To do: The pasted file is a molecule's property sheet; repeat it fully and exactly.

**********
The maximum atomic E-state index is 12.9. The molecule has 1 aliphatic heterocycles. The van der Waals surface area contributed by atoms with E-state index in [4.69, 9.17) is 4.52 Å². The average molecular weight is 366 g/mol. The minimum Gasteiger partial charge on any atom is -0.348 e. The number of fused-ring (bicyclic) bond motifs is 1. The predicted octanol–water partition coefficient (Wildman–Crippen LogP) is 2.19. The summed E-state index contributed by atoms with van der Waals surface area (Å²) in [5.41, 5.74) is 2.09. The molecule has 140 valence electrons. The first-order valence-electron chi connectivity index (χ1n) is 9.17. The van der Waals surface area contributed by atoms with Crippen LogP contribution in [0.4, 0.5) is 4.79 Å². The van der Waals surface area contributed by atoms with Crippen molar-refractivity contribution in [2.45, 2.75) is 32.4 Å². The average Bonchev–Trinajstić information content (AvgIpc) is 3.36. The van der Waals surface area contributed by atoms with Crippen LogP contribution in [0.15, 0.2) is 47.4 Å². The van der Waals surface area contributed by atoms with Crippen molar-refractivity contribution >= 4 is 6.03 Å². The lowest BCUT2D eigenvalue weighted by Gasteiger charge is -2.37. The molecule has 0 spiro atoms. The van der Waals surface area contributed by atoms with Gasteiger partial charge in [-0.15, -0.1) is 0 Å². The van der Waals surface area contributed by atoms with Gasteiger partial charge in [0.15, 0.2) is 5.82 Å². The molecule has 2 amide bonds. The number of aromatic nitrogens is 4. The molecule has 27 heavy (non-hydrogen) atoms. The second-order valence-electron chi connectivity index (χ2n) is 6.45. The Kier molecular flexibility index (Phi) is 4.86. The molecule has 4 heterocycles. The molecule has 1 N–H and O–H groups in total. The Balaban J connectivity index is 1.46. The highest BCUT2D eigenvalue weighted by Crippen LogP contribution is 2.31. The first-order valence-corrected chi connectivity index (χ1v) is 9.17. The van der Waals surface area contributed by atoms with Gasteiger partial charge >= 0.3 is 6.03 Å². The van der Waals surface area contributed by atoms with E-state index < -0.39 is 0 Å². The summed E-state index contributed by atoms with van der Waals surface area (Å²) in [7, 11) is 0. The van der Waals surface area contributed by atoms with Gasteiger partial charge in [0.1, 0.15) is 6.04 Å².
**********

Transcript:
The maximum atomic E-state index is 12.9. The molecule has 1 aliphatic heterocycles. The van der Waals surface area contributed by atoms with E-state index in [4.69, 9.17) is 4.52 Å². The average molecular weight is 366 g/mol. The minimum Gasteiger partial charge on any atom is -0.348 e. The number of fused-ring (bicyclic) bond motifs is 1. The predicted octanol–water partition coefficient (Wildman–Crippen LogP) is 2.19. The summed E-state index contributed by atoms with van der Waals surface area (Å²) in [5.41, 5.74) is 2.09. The molecule has 140 valence electrons. The first-order valence-electron chi connectivity index (χ1n) is 9.17. The van der Waals surface area contributed by atoms with Crippen LogP contribution in [0.4, 0.5) is 4.79 Å². The van der Waals surface area contributed by atoms with Crippen molar-refractivity contribution in [2.45, 2.75) is 32.4 Å². The average Bonchev–Trinajstić information content (AvgIpc) is 3.36. The van der Waals surface area contributed by atoms with Crippen LogP contribution in [0.15, 0.2) is 47.4 Å². The van der Waals surface area contributed by atoms with Crippen molar-refractivity contribution >= 4 is 6.03 Å². The lowest BCUT2D eigenvalue weighted by Gasteiger charge is -2.37. The molecule has 0 spiro atoms. The van der Waals surface area contributed by atoms with Gasteiger partial charge in [-0.15, -0.1) is 0 Å². The van der Waals surface area contributed by atoms with Gasteiger partial charge in [0.15, 0.2) is 5.82 Å². The molecule has 2 amide bonds. The number of aromatic nitrogens is 4. The molecule has 27 heavy (non-hydrogen) atoms. The second-order valence-electron chi connectivity index (χ2n) is 6.45. The Kier molecular flexibility index (Phi) is 4.86. The molecule has 4 heterocycles. The molecule has 1 N–H and O–H groups in total. The Balaban J connectivity index is 1.46. The highest BCUT2D eigenvalue weighted by Crippen LogP contribution is 2.31. The first-order valence-corrected chi connectivity index (χ1v) is 9.17. The van der Waals surface area contributed by atoms with Gasteiger partial charge >= 0.3 is 6.03 Å². The van der Waals surface area contributed by atoms with E-state index < -0.39 is 0 Å². The summed E-state index contributed by atoms with van der Waals surface area (Å²) in [7, 11) is 0. The van der Waals surface area contributed by atoms with Gasteiger partial charge in [0.1, 0.15) is 6.04 Å².